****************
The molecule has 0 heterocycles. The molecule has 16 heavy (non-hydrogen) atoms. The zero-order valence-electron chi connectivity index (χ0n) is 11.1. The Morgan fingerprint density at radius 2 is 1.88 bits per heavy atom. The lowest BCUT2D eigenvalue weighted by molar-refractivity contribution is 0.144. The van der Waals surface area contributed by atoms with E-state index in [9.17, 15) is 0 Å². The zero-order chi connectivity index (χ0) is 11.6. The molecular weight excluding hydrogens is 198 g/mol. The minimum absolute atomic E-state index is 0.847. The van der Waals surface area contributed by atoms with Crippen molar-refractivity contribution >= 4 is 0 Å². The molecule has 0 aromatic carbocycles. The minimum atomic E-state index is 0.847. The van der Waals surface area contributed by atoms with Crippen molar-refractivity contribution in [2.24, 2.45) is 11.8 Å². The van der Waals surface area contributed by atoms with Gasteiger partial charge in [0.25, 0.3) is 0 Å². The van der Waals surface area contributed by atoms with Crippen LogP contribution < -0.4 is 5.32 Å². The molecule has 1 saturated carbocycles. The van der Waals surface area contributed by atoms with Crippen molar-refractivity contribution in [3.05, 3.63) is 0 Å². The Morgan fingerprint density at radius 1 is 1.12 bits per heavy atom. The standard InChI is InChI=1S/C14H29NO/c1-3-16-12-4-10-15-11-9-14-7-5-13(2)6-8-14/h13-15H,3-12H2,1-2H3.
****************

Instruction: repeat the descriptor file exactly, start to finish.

The molecule has 0 heterocycles. The molecule has 16 heavy (non-hydrogen) atoms. The zero-order valence-electron chi connectivity index (χ0n) is 11.1. The Morgan fingerprint density at radius 2 is 1.88 bits per heavy atom. The lowest BCUT2D eigenvalue weighted by molar-refractivity contribution is 0.144. The van der Waals surface area contributed by atoms with E-state index in [9.17, 15) is 0 Å². The zero-order chi connectivity index (χ0) is 11.6. The molecular weight excluding hydrogens is 198 g/mol. The minimum absolute atomic E-state index is 0.847. The van der Waals surface area contributed by atoms with Crippen molar-refractivity contribution >= 4 is 0 Å². The molecule has 0 aromatic carbocycles. The minimum atomic E-state index is 0.847. The van der Waals surface area contributed by atoms with Crippen molar-refractivity contribution in [2.24, 2.45) is 11.8 Å². The van der Waals surface area contributed by atoms with Gasteiger partial charge in [0.25, 0.3) is 0 Å². The van der Waals surface area contributed by atoms with Crippen LogP contribution < -0.4 is 5.32 Å². The molecule has 1 saturated carbocycles. The van der Waals surface area contributed by atoms with Crippen molar-refractivity contribution in [3.05, 3.63) is 0 Å². The Morgan fingerprint density at radius 1 is 1.12 bits per heavy atom. The standard InChI is InChI=1S/C14H29NO/c1-3-16-12-4-10-15-11-9-14-7-5-13(2)6-8-14/h13-15H,3-12H2,1-2H3.